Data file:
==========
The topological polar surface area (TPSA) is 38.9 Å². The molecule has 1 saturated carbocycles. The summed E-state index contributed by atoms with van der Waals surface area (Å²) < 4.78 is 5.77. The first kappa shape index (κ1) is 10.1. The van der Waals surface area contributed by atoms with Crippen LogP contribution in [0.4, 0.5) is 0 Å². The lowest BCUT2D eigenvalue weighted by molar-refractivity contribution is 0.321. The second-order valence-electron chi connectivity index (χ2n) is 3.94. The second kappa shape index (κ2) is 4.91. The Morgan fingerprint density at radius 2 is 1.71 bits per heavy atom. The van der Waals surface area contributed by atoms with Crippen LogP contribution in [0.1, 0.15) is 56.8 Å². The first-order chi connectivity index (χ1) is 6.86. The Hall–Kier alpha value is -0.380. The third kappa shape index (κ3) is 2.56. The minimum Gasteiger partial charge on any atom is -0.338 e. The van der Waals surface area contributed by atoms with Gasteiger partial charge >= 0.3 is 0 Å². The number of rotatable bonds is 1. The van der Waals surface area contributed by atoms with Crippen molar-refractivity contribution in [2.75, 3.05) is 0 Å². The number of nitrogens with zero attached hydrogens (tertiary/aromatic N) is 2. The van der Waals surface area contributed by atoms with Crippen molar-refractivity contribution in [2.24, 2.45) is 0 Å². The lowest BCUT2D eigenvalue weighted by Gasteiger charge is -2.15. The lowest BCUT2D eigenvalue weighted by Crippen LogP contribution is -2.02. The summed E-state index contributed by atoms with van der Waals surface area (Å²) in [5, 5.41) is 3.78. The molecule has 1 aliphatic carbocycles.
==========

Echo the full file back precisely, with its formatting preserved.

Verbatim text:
The topological polar surface area (TPSA) is 38.9 Å². The molecule has 1 saturated carbocycles. The summed E-state index contributed by atoms with van der Waals surface area (Å²) < 4.78 is 5.77. The first kappa shape index (κ1) is 10.1. The van der Waals surface area contributed by atoms with Crippen LogP contribution in [0.4, 0.5) is 0 Å². The lowest BCUT2D eigenvalue weighted by molar-refractivity contribution is 0.321. The second-order valence-electron chi connectivity index (χ2n) is 3.94. The second kappa shape index (κ2) is 4.91. The Morgan fingerprint density at radius 2 is 1.71 bits per heavy atom. The van der Waals surface area contributed by atoms with Crippen LogP contribution in [0.1, 0.15) is 56.8 Å². The first-order chi connectivity index (χ1) is 6.86. The Hall–Kier alpha value is -0.380. The third kappa shape index (κ3) is 2.56. The minimum Gasteiger partial charge on any atom is -0.338 e. The van der Waals surface area contributed by atoms with Gasteiger partial charge >= 0.3 is 0 Å². The number of rotatable bonds is 1. The van der Waals surface area contributed by atoms with Crippen molar-refractivity contribution in [2.75, 3.05) is 0 Å². The number of nitrogens with zero attached hydrogens (tertiary/aromatic N) is 2. The van der Waals surface area contributed by atoms with Crippen molar-refractivity contribution in [2.24, 2.45) is 0 Å². The lowest BCUT2D eigenvalue weighted by Gasteiger charge is -2.15. The lowest BCUT2D eigenvalue weighted by Crippen LogP contribution is -2.02. The summed E-state index contributed by atoms with van der Waals surface area (Å²) in [5, 5.41) is 3.78. The molecule has 1 aliphatic carbocycles.